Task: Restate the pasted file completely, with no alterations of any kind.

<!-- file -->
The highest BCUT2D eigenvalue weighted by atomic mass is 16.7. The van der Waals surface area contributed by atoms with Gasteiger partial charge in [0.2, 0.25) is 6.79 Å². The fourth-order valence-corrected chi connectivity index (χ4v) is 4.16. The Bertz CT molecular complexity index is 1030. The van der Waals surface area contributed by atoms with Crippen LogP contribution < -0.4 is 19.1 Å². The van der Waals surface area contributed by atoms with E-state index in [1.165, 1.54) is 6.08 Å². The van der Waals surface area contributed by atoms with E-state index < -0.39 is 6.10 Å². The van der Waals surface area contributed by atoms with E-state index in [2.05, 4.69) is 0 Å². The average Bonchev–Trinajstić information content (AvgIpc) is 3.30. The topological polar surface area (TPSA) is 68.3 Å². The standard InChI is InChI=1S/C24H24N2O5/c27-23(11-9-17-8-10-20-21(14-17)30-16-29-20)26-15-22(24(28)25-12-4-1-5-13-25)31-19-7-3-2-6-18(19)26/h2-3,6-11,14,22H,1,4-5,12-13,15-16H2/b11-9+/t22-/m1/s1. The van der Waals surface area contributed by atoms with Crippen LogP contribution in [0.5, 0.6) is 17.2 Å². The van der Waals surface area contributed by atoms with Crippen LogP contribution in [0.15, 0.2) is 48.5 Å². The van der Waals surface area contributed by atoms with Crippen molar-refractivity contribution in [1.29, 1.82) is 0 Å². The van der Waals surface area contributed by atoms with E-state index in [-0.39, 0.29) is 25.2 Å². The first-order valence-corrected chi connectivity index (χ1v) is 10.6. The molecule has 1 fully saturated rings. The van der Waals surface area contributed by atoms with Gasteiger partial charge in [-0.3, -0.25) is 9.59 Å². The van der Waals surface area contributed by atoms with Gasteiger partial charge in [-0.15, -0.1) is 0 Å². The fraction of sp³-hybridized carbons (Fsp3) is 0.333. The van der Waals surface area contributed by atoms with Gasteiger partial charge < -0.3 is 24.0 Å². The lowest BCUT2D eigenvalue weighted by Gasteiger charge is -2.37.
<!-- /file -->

The highest BCUT2D eigenvalue weighted by atomic mass is 16.7. The van der Waals surface area contributed by atoms with Gasteiger partial charge in [0.2, 0.25) is 6.79 Å². The fourth-order valence-corrected chi connectivity index (χ4v) is 4.16. The Bertz CT molecular complexity index is 1030. The van der Waals surface area contributed by atoms with Crippen LogP contribution < -0.4 is 19.1 Å². The van der Waals surface area contributed by atoms with E-state index in [1.165, 1.54) is 6.08 Å². The van der Waals surface area contributed by atoms with E-state index < -0.39 is 6.10 Å². The van der Waals surface area contributed by atoms with E-state index in [2.05, 4.69) is 0 Å². The average Bonchev–Trinajstić information content (AvgIpc) is 3.30. The topological polar surface area (TPSA) is 68.3 Å². The standard InChI is InChI=1S/C24H24N2O5/c27-23(11-9-17-8-10-20-21(14-17)30-16-29-20)26-15-22(24(28)25-12-4-1-5-13-25)31-19-7-3-2-6-18(19)26/h2-3,6-11,14,22H,1,4-5,12-13,15-16H2/b11-9+/t22-/m1/s1. The van der Waals surface area contributed by atoms with Crippen LogP contribution in [0.5, 0.6) is 17.2 Å². The van der Waals surface area contributed by atoms with Crippen LogP contribution in [0.15, 0.2) is 48.5 Å². The van der Waals surface area contributed by atoms with Crippen molar-refractivity contribution in [1.29, 1.82) is 0 Å². The van der Waals surface area contributed by atoms with E-state index in [-0.39, 0.29) is 25.2 Å². The first-order valence-corrected chi connectivity index (χ1v) is 10.6. The molecule has 1 fully saturated rings. The van der Waals surface area contributed by atoms with Gasteiger partial charge in [-0.3, -0.25) is 9.59 Å². The van der Waals surface area contributed by atoms with Gasteiger partial charge in [-0.15, -0.1) is 0 Å². The fraction of sp³-hybridized carbons (Fsp3) is 0.333. The van der Waals surface area contributed by atoms with Gasteiger partial charge < -0.3 is 24.0 Å². The lowest BCUT2D eigenvalue weighted by Gasteiger charge is -2.37.